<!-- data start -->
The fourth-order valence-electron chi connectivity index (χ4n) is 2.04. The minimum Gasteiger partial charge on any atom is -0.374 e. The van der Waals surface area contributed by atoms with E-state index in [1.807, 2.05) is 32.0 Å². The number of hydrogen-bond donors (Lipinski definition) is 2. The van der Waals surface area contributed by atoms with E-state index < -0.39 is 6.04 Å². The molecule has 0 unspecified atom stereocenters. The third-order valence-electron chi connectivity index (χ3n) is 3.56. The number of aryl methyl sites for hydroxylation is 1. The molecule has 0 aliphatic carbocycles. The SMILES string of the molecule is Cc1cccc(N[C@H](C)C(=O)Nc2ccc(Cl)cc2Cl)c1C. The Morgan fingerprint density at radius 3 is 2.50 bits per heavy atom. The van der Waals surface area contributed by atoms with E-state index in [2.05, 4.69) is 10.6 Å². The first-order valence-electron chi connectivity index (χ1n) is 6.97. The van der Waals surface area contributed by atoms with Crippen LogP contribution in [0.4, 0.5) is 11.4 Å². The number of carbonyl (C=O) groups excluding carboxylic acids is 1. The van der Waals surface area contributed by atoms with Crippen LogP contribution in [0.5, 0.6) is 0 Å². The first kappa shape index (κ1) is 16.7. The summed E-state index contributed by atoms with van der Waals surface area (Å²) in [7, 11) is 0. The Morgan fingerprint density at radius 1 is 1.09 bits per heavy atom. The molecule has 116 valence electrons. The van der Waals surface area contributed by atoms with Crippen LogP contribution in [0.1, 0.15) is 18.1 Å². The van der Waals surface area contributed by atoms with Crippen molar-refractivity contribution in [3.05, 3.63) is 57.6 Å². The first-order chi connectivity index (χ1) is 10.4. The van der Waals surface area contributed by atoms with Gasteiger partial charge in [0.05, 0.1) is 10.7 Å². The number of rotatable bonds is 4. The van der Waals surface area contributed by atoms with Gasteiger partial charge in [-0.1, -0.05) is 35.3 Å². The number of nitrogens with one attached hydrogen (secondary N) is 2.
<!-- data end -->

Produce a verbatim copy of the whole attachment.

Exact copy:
The fourth-order valence-electron chi connectivity index (χ4n) is 2.04. The minimum Gasteiger partial charge on any atom is -0.374 e. The van der Waals surface area contributed by atoms with E-state index in [1.807, 2.05) is 32.0 Å². The number of hydrogen-bond donors (Lipinski definition) is 2. The van der Waals surface area contributed by atoms with E-state index < -0.39 is 6.04 Å². The molecule has 0 unspecified atom stereocenters. The third-order valence-electron chi connectivity index (χ3n) is 3.56. The number of aryl methyl sites for hydroxylation is 1. The molecule has 0 aliphatic carbocycles. The SMILES string of the molecule is Cc1cccc(N[C@H](C)C(=O)Nc2ccc(Cl)cc2Cl)c1C. The Morgan fingerprint density at radius 3 is 2.50 bits per heavy atom. The van der Waals surface area contributed by atoms with E-state index in [2.05, 4.69) is 10.6 Å². The first-order valence-electron chi connectivity index (χ1n) is 6.97. The van der Waals surface area contributed by atoms with Crippen LogP contribution in [0.4, 0.5) is 11.4 Å². The number of carbonyl (C=O) groups excluding carboxylic acids is 1. The van der Waals surface area contributed by atoms with Crippen LogP contribution in [0.5, 0.6) is 0 Å². The first kappa shape index (κ1) is 16.7. The summed E-state index contributed by atoms with van der Waals surface area (Å²) in [7, 11) is 0. The Morgan fingerprint density at radius 1 is 1.09 bits per heavy atom. The molecule has 116 valence electrons. The van der Waals surface area contributed by atoms with Crippen LogP contribution in [0.1, 0.15) is 18.1 Å². The van der Waals surface area contributed by atoms with Crippen molar-refractivity contribution in [3.05, 3.63) is 57.6 Å². The first-order chi connectivity index (χ1) is 10.4. The van der Waals surface area contributed by atoms with Gasteiger partial charge in [0.05, 0.1) is 10.7 Å². The number of rotatable bonds is 4. The van der Waals surface area contributed by atoms with Gasteiger partial charge in [-0.1, -0.05) is 35.3 Å². The number of nitrogens with one attached hydrogen (secondary N) is 2.